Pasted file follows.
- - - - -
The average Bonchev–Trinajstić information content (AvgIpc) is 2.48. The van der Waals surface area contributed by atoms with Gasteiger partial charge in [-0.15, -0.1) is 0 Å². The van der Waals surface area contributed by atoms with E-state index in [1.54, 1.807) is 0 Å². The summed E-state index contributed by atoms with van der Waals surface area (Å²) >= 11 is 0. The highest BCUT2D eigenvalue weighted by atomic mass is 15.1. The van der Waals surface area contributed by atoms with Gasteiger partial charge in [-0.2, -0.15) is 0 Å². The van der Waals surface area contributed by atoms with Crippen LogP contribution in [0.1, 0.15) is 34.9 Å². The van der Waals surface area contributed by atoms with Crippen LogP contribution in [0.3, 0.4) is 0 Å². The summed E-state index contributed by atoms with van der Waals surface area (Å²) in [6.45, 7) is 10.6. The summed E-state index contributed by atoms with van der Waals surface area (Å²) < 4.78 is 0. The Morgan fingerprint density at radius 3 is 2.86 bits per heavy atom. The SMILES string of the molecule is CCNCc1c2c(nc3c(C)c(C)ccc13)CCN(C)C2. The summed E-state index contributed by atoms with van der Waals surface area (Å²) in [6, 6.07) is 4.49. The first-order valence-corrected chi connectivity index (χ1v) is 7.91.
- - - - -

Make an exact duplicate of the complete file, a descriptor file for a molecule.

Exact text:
The average Bonchev–Trinajstić information content (AvgIpc) is 2.48. The van der Waals surface area contributed by atoms with Gasteiger partial charge in [-0.15, -0.1) is 0 Å². The van der Waals surface area contributed by atoms with E-state index in [1.54, 1.807) is 0 Å². The summed E-state index contributed by atoms with van der Waals surface area (Å²) >= 11 is 0. The highest BCUT2D eigenvalue weighted by atomic mass is 15.1. The van der Waals surface area contributed by atoms with Gasteiger partial charge in [-0.2, -0.15) is 0 Å². The van der Waals surface area contributed by atoms with Crippen LogP contribution in [0.1, 0.15) is 34.9 Å². The van der Waals surface area contributed by atoms with Crippen LogP contribution in [0.3, 0.4) is 0 Å². The summed E-state index contributed by atoms with van der Waals surface area (Å²) in [6.45, 7) is 10.6. The summed E-state index contributed by atoms with van der Waals surface area (Å²) < 4.78 is 0. The Morgan fingerprint density at radius 3 is 2.86 bits per heavy atom. The SMILES string of the molecule is CCNCc1c2c(nc3c(C)c(C)ccc13)CCN(C)C2. The summed E-state index contributed by atoms with van der Waals surface area (Å²) in [6, 6.07) is 4.49. The first-order valence-corrected chi connectivity index (χ1v) is 7.91.